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    Most Americans misinformed about, unafraid of heart disease: survey

    February 12, 2014

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    Cleveland – Most U.S. adults may be misinformed about heart disease despite it being the top killer of both men and women, according to a recent survey.

    Researchers at the Cleveland Clinic conducted phone surveys of more than 1,000 people 18 or older. Nearly three-quarters said they are not afraid they will die from heart disease.

    Among other survey findings:

    • 61 percent of Americans incorrectly believe vitamins or supplements can help prevent heart disease.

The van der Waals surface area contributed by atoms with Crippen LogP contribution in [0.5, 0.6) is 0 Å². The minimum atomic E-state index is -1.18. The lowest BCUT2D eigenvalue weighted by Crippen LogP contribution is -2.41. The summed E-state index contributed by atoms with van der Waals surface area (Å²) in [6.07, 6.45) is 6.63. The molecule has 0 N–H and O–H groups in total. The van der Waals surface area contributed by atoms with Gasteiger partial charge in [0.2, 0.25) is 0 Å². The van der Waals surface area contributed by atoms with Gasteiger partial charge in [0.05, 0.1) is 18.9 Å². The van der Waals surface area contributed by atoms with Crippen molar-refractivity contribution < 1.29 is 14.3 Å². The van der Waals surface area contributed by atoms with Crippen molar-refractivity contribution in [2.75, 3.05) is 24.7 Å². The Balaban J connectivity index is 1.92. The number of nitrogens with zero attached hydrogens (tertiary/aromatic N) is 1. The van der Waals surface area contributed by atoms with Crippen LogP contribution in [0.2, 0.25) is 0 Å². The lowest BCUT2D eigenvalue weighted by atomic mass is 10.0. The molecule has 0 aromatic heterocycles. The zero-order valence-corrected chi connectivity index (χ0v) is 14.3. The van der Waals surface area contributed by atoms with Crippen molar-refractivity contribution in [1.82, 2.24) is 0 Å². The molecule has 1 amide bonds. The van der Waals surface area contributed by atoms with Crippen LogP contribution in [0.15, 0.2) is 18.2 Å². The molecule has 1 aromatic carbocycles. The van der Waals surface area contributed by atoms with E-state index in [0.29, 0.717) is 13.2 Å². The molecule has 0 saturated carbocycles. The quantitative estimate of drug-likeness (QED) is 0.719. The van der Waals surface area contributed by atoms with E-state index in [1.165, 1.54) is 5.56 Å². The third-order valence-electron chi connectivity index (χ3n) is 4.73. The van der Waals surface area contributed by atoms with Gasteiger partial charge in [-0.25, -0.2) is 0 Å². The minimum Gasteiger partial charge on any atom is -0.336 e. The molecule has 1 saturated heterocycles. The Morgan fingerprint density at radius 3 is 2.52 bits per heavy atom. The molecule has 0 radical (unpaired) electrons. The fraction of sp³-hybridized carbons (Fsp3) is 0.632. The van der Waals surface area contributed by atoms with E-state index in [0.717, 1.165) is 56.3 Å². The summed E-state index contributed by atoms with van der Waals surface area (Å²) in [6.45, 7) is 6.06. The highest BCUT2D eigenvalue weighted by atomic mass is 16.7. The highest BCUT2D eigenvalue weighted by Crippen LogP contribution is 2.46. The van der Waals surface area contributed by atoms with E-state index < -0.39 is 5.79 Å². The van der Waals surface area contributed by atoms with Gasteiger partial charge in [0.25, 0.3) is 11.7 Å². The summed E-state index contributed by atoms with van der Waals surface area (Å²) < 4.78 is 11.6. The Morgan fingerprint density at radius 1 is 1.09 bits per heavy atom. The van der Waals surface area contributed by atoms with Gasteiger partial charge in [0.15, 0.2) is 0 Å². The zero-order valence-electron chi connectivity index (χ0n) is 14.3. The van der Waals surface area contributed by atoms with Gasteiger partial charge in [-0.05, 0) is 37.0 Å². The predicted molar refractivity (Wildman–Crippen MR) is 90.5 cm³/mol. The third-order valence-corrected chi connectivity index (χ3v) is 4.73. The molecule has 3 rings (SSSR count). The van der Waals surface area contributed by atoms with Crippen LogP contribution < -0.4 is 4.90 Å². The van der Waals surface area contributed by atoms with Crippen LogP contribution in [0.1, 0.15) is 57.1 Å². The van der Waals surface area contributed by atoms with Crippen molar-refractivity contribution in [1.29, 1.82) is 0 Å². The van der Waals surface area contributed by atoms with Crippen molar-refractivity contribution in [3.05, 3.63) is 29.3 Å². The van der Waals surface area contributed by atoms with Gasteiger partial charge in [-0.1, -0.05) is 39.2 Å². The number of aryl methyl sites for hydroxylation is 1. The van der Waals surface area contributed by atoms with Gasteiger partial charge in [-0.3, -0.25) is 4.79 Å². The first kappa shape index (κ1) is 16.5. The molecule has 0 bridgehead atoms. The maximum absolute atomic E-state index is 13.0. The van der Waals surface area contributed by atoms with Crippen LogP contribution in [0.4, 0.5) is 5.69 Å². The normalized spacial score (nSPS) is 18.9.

• Only 30 percent know that unusual fatigue, sleep disturbances, and jaw pain can all be signs of heart disease.
    • 44 percent incorrectly believe cholesterol, a heart disease contributor, can be lowered by vitamins.

    Researchers also found that only 26 percent of people with a family history of heart disease – a large risk factor – were taking steps to improve their cardiovascular health. These steps include eating right, exercising regularly and refraining from smoking.

    The survey was part of Cleveland Clinic’s Love Your Heart campaign, coinciding with American Heart Month.